AEROSPACE
Boeing Receives USAF Contract for Integrated C4ISR Targeting Solution

Air Operations Center Modernization Program PDR Completed

Advanced Communications Waveforms Ported To Navy Digital Modular Radios

Astrium tapped for communications network

AEROSPACE
SpaceX 2 Launch Set for March 1

NASA Releases Glory Taurus XL Launch Failure Report Summary

India's 102nd space mission lifts off successfully

Countdown begins for Indo-French satellite launch

AEROSPACE
USAF Awards Lockheed Martin Contracts to Begin Work on Next Set of GPS III Satellites

Telit Offers COMBO 2G Chip For Multi Satellite Positioning Receiver

Boeing Awarded USAF Contract to Continue GPS Modernization

A system that improves the precision of GPS in cities by 90 percent

AEROSPACE
DARPA Developing Next Generation Of Vertical Flight Technology

EU MPs back temporary suspension of airline carbon tax

Embraer seeks larger executive jet market

F-35 flights should resume soon: Pentagon official

AEROSPACE
Rutgers physicists test highly flexible organic semiconductors

Quantum computers turn mechanical

Boeing Acquires CPU Tech's Microprocessor Business

Organic electronics: how to make contact between carbon compounds and metal

AEROSPACE
Northrop Grumman Delivers First Communications Payload for USAF's Enhanced Polar System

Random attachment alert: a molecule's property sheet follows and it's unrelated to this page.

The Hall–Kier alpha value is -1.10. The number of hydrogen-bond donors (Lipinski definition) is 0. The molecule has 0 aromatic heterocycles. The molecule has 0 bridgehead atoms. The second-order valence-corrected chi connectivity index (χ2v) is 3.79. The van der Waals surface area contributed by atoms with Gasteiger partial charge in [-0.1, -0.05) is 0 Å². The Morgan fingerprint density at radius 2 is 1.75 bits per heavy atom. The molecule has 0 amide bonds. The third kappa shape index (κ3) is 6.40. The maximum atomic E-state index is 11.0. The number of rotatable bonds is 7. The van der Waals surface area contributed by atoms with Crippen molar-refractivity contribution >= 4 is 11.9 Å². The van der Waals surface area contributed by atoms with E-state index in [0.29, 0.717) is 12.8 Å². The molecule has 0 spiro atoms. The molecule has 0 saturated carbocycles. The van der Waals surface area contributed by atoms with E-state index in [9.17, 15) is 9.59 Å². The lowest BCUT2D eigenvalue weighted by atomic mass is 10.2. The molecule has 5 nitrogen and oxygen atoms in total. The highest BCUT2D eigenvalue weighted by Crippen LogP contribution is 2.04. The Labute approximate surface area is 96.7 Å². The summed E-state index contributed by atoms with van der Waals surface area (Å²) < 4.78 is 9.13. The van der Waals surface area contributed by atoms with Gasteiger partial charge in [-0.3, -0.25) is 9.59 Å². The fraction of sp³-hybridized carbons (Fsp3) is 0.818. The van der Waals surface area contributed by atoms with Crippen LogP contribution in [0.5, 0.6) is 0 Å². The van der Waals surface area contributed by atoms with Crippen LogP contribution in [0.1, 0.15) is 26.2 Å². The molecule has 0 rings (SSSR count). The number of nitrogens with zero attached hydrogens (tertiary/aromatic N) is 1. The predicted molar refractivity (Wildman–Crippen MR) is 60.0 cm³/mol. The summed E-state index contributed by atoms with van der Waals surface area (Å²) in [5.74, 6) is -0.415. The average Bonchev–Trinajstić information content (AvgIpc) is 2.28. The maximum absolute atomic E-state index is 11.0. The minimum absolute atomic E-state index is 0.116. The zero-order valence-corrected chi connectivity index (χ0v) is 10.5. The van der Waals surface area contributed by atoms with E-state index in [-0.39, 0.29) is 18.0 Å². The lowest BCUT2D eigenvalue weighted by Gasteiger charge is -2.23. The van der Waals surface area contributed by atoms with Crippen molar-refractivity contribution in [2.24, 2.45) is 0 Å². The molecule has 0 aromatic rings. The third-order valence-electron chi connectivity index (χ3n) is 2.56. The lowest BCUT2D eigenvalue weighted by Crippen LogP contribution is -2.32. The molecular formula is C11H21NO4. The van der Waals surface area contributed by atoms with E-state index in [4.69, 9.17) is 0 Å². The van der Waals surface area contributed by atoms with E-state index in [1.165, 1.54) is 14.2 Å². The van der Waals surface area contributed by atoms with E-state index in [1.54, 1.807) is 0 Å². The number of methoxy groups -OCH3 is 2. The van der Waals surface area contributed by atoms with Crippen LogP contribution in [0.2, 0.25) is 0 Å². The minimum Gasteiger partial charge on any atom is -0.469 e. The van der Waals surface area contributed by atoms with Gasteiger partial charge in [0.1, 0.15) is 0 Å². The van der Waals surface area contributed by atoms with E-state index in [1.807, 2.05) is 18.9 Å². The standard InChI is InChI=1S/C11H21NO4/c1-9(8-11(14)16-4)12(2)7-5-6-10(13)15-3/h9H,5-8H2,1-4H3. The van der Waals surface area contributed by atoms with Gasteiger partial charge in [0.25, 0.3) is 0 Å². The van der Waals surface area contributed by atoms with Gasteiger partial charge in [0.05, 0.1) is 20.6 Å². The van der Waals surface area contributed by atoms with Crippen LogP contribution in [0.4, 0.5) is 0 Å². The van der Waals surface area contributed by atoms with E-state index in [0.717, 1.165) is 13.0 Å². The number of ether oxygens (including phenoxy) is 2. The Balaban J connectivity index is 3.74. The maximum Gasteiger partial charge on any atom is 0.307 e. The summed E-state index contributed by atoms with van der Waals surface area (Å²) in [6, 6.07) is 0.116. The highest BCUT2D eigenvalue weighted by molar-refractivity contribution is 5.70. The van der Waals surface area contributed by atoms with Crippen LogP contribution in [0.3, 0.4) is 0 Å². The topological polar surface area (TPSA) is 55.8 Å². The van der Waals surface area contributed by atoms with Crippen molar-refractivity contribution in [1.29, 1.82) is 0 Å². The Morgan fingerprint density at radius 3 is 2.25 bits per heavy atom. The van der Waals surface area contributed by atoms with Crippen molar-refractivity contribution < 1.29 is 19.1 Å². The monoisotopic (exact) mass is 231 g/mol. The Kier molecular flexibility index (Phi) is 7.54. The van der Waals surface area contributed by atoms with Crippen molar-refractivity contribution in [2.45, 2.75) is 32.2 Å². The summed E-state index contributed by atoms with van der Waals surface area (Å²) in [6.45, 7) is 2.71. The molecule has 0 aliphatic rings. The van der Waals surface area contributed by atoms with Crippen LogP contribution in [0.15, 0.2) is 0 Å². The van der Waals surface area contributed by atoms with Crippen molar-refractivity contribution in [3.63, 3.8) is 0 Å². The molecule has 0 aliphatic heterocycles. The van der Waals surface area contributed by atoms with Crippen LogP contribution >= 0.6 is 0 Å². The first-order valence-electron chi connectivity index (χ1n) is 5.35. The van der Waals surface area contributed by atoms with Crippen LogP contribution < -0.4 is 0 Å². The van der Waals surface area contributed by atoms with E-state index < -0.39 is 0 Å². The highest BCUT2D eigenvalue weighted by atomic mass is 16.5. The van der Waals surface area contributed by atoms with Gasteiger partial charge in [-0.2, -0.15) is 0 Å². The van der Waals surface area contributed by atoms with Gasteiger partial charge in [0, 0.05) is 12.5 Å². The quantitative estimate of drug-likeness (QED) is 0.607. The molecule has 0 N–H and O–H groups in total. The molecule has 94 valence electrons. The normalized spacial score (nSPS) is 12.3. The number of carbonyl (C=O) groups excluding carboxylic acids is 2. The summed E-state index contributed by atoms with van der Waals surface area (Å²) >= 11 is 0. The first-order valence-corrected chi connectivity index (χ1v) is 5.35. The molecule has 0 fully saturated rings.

NASA Selects Launch Services for ICESat-2 Mission

New approach alters malaria maps

Promising New Technique for Probing Earth's Deep Interior

AEROSPACE
Sewage lagoons remove most - but not all - pharmaceuticals

Olympics: Illegal dump tarnishes 'green' Sochi Games

China admits pollution-linked 'cancer villages'

China considers BBQ ban to combat smog: state media




The content herein, unless otherwise known to be public domain, are Copyright 1995-2014 - Space Media Network. AFP, UPI and IANS news wire stories are copyright Agence France-Presse, United Press International and Indo-Asia News Service. ESA Portal Reports are copyright European Space Agency. All NASA sourced material is public domain. Additional copyrights may apply in whole or part to other bona fide parties. Advertising does not imply endorsement,agreement or approval of any opinions, statements or information provided by Space Media Network on any Web page published or hosted by Space Media Network. Privacy Statement